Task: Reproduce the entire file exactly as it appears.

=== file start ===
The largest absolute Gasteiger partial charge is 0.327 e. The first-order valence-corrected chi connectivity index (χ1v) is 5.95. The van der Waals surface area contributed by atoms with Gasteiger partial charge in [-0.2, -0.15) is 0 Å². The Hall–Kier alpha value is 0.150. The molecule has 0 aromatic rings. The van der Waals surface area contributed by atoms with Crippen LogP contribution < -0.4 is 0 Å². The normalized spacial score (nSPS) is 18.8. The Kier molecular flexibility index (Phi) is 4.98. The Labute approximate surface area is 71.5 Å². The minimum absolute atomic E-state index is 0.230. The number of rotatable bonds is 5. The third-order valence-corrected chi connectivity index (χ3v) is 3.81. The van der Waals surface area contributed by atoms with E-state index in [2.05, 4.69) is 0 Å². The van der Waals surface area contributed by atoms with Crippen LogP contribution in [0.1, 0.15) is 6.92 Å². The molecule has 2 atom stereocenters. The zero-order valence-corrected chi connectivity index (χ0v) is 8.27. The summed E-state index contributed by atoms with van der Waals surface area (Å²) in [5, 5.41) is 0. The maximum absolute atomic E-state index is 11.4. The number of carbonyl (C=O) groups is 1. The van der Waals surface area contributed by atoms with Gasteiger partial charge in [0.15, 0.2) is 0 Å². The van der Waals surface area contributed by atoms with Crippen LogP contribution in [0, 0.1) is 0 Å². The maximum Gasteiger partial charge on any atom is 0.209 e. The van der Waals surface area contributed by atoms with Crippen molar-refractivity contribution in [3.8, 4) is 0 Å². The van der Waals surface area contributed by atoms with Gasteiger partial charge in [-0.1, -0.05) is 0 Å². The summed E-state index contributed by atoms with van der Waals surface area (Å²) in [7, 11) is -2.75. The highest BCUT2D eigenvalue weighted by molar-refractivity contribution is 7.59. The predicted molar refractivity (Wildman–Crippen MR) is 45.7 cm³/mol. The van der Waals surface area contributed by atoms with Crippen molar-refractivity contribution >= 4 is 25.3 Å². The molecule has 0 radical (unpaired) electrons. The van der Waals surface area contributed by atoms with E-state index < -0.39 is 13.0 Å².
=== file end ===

The largest absolute Gasteiger partial charge is 0.327 e. The first-order valence-corrected chi connectivity index (χ1v) is 5.95. The van der Waals surface area contributed by atoms with Gasteiger partial charge in [-0.2, -0.15) is 0 Å². The Hall–Kier alpha value is 0.150. The molecule has 0 aromatic rings. The van der Waals surface area contributed by atoms with Crippen LogP contribution < -0.4 is 0 Å². The normalized spacial score (nSPS) is 18.8. The Kier molecular flexibility index (Phi) is 4.98. The Labute approximate surface area is 71.5 Å². The minimum absolute atomic E-state index is 0.230. The number of rotatable bonds is 5. The third-order valence-corrected chi connectivity index (χ3v) is 3.81. The van der Waals surface area contributed by atoms with E-state index in [2.05, 4.69) is 0 Å². The van der Waals surface area contributed by atoms with Crippen LogP contribution in [0.1, 0.15) is 6.92 Å². The molecule has 2 atom stereocenters. The zero-order valence-corrected chi connectivity index (χ0v) is 8.27. The summed E-state index contributed by atoms with van der Waals surface area (Å²) in [5, 5.41) is 0. The maximum absolute atomic E-state index is 11.4. The number of carbonyl (C=O) groups is 1. The van der Waals surface area contributed by atoms with Gasteiger partial charge in [0.15, 0.2) is 0 Å². The van der Waals surface area contributed by atoms with Crippen LogP contribution in [0, 0.1) is 0 Å². The maximum Gasteiger partial charge on any atom is 0.209 e. The van der Waals surface area contributed by atoms with Crippen molar-refractivity contribution in [3.8, 4) is 0 Å². The van der Waals surface area contributed by atoms with Gasteiger partial charge in [-0.1, -0.05) is 0 Å². The summed E-state index contributed by atoms with van der Waals surface area (Å²) in [7, 11) is -2.75. The highest BCUT2D eigenvalue weighted by molar-refractivity contribution is 7.59. The predicted molar refractivity (Wildman–Crippen MR) is 45.7 cm³/mol. The van der Waals surface area contributed by atoms with Crippen molar-refractivity contribution >= 4 is 25.3 Å². The molecule has 0 radical (unpaired) electrons. The van der Waals surface area contributed by atoms with E-state index < -0.39 is 13.0 Å².